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  • Theatrical trailer
  • Production notes
  • Animated menus

Halloween II

Force Entertainment/Infogrames . R4 . COLOR . 88 mins . R . PAL


The original Halloween was as dramatic a moment for independent cinema as Night Of The Living Dead was back in 1968. Stunningly successful, both financially and critically, it is still held up as one of the finest pieces of celluloid terror to date.

In contrast, this sequel is about as frightening as a carefully stacked pile of dry Weet Bix.

Following directly on from the plot of the first film (give or take a few continuity errors and the fact that Jamie Lee Curtis is wearing a wig to recreate her hairstyle), teen babysitter Laurie Strode is taken to hospital for treatment after Dr Sam Loomis has shot escaped mental patient Michael Myers six times with a window and watched him fall out a window. Of course, Myers isn't dead, and proceeds to spend the rest of the film coming across unknown actors and dispatching them. He stomps around the Haddonfield Memorial Hospital after Laurie like the original Universal Mummy.

The original works so well because it took the time to set up characters and back story, and because none of the Haddonfield residents knew Myers was back in town. The sequel doesn't have this luxury, the viewer has no chance to empathise with the victims, and the film soon becomes tedious. In fact, because Myers never moves faster than a walk, the plot becomes laughable. You're tempted to shout, "Hey, anonymous boring girl! Try power-walking! He'll never catch up!"

John Carpenter, who wrote and directed the first film, realised when scripting the sequel that he'd already written the script once. He promptly (and wisely) effectively dumped the project, handing the director's reins over to newcomer Rick Rosenthal, who proceeded to do more butcher work than Myers himself. Rosenthal obviously hadn't learned how to guide actors yet if Donald Pleasence's embarrassingly hammy acting is any indication.

You name the cliche, this dog has it. Yes, even down to the old 'cat jumping out of an opened object for no logical reason' chestnut. It's as bad as any of the Halloween ripoffs of the 80's, and the fact that it shares a name with such a great work makes its wretchedness even less forgiveable.


While at least maintaining the original aspect ratio, the video quality disappoints on virtually every level. It looks to be taken from a theatrical print, given the presence of reelchange marks. This would certainly explain the mediocre shadow detail and flat colours, as release prints are more rugged than interpositives and camera negatives (they do have to resist the heat of the projector bulb, which is quite substantial). Telecine machines traditionally have trouble making a theatrical print look as nice as a good negative.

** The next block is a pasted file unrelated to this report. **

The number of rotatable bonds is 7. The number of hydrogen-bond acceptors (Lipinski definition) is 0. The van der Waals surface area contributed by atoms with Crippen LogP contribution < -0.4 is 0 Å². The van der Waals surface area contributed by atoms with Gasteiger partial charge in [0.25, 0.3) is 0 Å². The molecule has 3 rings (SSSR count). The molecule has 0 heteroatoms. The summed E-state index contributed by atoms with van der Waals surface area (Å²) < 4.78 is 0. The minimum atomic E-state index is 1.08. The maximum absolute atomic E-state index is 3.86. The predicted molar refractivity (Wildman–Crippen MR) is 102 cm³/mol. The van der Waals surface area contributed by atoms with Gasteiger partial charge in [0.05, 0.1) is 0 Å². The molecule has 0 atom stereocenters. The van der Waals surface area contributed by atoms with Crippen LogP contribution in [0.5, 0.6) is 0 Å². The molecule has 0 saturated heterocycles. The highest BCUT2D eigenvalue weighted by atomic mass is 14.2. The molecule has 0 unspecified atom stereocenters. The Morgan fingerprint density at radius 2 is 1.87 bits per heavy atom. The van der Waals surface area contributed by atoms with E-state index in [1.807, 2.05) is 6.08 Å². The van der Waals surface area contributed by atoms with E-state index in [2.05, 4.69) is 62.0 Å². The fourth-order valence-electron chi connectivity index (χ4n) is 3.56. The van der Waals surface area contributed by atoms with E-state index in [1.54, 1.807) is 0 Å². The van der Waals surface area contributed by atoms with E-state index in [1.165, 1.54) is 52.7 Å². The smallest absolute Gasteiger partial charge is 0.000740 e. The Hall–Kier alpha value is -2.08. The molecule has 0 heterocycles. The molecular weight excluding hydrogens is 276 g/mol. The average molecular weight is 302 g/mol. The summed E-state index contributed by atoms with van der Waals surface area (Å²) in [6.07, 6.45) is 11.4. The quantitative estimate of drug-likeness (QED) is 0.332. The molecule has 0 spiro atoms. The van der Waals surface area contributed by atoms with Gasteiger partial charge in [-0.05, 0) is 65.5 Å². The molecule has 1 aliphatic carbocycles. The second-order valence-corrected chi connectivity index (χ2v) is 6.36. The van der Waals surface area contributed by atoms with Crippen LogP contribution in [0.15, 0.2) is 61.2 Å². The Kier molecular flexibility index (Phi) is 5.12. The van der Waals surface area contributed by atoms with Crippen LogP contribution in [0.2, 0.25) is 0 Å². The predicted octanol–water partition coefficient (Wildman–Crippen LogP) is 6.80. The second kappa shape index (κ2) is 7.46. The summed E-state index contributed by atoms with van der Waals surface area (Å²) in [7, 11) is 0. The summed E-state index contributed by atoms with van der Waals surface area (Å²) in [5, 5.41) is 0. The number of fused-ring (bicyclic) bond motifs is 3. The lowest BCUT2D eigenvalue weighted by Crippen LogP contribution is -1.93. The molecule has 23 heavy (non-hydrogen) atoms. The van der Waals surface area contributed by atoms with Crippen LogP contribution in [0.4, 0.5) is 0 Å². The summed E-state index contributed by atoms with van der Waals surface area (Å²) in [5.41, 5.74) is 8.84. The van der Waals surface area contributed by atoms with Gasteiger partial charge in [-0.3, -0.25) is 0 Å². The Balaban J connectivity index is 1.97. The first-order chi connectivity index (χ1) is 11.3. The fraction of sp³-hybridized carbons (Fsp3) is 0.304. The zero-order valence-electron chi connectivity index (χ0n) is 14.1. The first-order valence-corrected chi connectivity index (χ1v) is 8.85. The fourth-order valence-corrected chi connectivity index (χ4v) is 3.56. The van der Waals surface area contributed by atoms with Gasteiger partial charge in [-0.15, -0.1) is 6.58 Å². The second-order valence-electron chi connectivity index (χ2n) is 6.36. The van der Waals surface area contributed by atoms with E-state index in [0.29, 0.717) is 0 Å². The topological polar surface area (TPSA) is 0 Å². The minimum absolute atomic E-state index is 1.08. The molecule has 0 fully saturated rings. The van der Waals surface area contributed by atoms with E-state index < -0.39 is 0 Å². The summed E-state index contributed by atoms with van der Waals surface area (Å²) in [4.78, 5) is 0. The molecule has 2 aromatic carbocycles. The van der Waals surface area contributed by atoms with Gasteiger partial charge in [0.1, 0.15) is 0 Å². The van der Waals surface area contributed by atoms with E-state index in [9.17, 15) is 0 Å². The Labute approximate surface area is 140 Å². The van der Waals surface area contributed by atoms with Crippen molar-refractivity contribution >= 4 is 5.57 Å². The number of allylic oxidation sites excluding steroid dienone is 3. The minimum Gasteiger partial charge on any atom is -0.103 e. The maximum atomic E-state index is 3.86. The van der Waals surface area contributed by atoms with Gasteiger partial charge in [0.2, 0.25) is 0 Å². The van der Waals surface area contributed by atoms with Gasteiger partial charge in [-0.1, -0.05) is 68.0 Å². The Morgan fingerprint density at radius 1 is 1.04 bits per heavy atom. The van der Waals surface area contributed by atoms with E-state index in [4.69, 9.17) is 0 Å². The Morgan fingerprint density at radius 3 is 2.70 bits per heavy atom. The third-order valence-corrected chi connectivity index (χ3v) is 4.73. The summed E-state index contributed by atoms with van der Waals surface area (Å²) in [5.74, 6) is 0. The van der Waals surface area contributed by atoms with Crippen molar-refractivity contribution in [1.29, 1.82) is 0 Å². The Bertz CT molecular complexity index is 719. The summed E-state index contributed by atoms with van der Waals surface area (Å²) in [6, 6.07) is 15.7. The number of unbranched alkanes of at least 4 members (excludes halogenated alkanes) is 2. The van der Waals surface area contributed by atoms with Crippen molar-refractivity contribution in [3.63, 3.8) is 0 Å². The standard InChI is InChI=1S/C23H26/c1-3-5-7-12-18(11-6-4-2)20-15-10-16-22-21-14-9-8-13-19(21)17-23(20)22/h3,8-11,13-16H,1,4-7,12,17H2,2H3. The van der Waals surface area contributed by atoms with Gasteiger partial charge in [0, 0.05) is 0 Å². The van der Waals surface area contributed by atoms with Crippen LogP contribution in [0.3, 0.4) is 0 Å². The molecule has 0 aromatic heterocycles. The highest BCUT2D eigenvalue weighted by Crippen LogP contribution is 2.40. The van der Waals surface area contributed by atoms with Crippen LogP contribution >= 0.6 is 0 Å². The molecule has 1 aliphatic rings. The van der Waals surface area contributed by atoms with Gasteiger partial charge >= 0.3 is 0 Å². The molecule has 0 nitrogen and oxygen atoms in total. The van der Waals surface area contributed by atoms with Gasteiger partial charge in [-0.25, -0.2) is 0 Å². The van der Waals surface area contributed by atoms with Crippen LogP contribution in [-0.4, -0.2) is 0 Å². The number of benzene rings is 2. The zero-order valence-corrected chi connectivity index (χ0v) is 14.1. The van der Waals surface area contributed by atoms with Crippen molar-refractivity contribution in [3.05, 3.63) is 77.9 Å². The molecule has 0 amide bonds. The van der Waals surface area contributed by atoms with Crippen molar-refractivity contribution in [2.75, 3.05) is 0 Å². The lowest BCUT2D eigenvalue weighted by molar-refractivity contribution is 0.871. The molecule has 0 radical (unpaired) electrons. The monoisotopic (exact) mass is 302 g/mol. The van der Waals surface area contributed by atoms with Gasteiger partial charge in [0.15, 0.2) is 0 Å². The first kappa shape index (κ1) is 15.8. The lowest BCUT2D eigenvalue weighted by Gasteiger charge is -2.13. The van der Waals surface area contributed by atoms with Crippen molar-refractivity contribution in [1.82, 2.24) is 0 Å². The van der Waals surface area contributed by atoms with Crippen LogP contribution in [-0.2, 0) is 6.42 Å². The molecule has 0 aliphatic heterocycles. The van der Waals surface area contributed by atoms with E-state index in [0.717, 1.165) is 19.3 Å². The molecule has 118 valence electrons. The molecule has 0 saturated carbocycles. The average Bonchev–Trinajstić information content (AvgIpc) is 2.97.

Sharpness is unimpressive, and the lack of 16:9-enhancement does the image no favours. I would suspect that the master was an old laserdisc master, but I'm led to believe that this is the first time Halloween II has been released in widescreen. For such an old print, the filmstock is very free of damage, but the overall impression is of a drab, tawdry image.

Looking at any scene in isolation, the image isn't terrible for a print of this age, but I feel I've stumbled onto a new DVD Reviewing Law - namely, that a terrible film affects the viewer's subjective impression of the transfer quality. I knew this worked the other way around, or I could never have enjoyed films on TV or VHS, but I wasn't expecting to look back on a bad film and think of nothing but negative points. This, my friends, is a first. I must be vigilant.


Even for a mono mix, the audio on offer isn't good. Compared to the first film, it's downright horrid. Supposedly a surround-encoded mix, my test disc clung resolutely to the centre channel through the entire viewing.

Dynamically, this soundtrack is extremely flat, like watching a film on TV, with no significant changes in volume level at all. This makes the sound quite uninvolving, and really takes any chance of being afraid away from the viewer. Adding to this is some troubling distortion in several places, and a woeful soundtrack that reduces the majestically-chilling score of the original to a twee, synthesized DX-7 nightmare.


Apart from some brief production notes and animated menus, the only extra on offer here is a full-screen theatrical trailer of extremely poor visual and sound quality.


Overall, I wouldn't recommend this disc to my most hated enemy's rabid pitbull. It would almost certainly turn on one of my loved ones.

The film itself is a turgid, non-stop stinkfest, and the transfer is average at best. To cap things off, Pleasence's name is misspelt on the cover! My suggestion is to skip this disc entirely, wipe all thought of the film from your mind and enjoy the original Halloween.

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